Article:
Exploring the Kookaberry

The Kookaberry is a microcontroller-based digital system with a lot of added features to make it easy to collect, measure and analyse data; and to process that data for display on its screen, or to control external devices.

Compared to the micro:bit upon which it is based, it has

  • a screen,
  • a memory chip to store pre-coded applications and data logged when it is measuring something,
  • plugs and sockets for attaching input and output devices - collectively called “peripherals” in Kookaberry speak,
  • an on-board MicroPython compiler which means you don’t have to be connected to the Internet to load, code and run applications,
  • a USB interface which makes it easy to connect to a PC to drag-and-drop application files, and to take Excel data files out of memory for graphing and analysis,
  • an Integrated Development Environment (IDE) which is installed on a PC to which a Kookaberry is connected. The IDE allows the user to load, display, modify, and run the code driving the applications in real time.
  • a teachers’ window where the screen on a connected Kookaberry can be viewed in a separate window on the teacher’s PC and displayed on a monitor or smart board.

Kookaberry Graphic

The legend at the bottom of the graphic illustrates the flow of data between the main elements of a digital system. The background colour of the various descriptor boxes in the graphic indicate where they sit within the data flow legend.

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Front of the Kookaberry

The following descriptions reference the Kookaberry graphic, and are in anti-clockwise order starting from the top left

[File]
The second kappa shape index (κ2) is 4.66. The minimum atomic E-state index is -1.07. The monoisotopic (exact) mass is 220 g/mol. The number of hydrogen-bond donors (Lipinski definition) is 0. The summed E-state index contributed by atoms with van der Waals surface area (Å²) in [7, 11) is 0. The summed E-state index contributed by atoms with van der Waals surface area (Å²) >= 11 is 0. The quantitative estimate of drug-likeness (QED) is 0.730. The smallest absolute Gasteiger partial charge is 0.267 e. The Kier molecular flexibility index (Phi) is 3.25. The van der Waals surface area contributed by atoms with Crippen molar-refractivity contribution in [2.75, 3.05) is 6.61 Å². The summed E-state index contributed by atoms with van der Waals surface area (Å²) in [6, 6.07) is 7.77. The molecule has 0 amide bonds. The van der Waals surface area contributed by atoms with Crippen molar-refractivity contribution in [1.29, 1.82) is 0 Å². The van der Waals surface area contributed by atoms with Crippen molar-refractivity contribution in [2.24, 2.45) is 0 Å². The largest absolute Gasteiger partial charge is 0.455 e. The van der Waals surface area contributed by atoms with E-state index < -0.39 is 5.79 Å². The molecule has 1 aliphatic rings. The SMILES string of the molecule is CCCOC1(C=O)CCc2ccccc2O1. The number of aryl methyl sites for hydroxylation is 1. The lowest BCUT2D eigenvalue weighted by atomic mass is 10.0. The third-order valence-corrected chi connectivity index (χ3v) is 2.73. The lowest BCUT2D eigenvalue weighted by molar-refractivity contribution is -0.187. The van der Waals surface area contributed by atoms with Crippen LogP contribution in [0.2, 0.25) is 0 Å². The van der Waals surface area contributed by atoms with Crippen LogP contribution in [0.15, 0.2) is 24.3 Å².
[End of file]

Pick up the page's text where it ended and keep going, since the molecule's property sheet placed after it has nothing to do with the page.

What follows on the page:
OLED Display and barcode

 

The display is monochrome with cyan (light-blue) pixels. It is capable of displaying text and simple line and dot graphics. The dimensions of the display are 128 pixels wide by 64 pixels high.

 

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The display is manufactured using Organic Light Emitting Diodes (OLED) which are made of thin plastic layers and are brighter, lighter, and more flexible than earlier LED and LCD screens. 

The bezel is plastic and can be popped off from the board by pushing on the little plastic stubs protruding through the back of the board. The barcode - which is unique to each Kookaberry is under the screen as shown.

The screen itself can be carefully removed by gently pulling on the orange connecting ribbon. Replacement is the opposite of the removal operation.

 

LED's

Three tiny Light Emitting Diodes (LED’s) sit just under the screen. They are coloured (reading from left to right) Green, Orange, and Red respectively. Their operation is controlled by code contained in the app software.

The LED Cycle app rapidly switches on each LED in turn and then repeats.

 

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Four push buttons

The four buttons on the front of the Kookaberry are colour coded and marked A, B, C, and D. They can be programmed to emulate most game controllers and anything else pertinent to the particular app functionality.

In general, Button A is used to Exit apps, and Button B to both switch the Kookaberry on (whilst simultaneously pressing the Reset button on the back) and Run the apps.

Buttons C and D are generally used for navigation around the menu and in-app functionality.

Edge connector

The primary peripheral connection mode is via the plug-in connectors on the back of the board. This edge connector is an alternative way  for the Kookaberry to connect to external circuits and peripherals when plugged into a mating connector on an expansion board.

The edge connector has 38 pins, of which 29 are allocated as follows:

  •       14 GPIO: D0 –D13 Arduino compatible
  •       6 Analogue to Digital Conversion (ADC): A0 – A5 Arduino compatible
  •       2 Digital to Analogue Conversion (DAC) 
  •       1 I2C interface
  •       1 Supplier Programme Interface (SPI)
  •       1 Universal Asynchronous Receiver/Transmitter (UART)
  •       VCC Out: Nominal 3v
  •       VDDA Out: Nominal 3v
  •       Power Supply In: Nominal 3-7v
  •       Status Pin: To indicate when Kookaberry is plugged into another device (eg, a robot)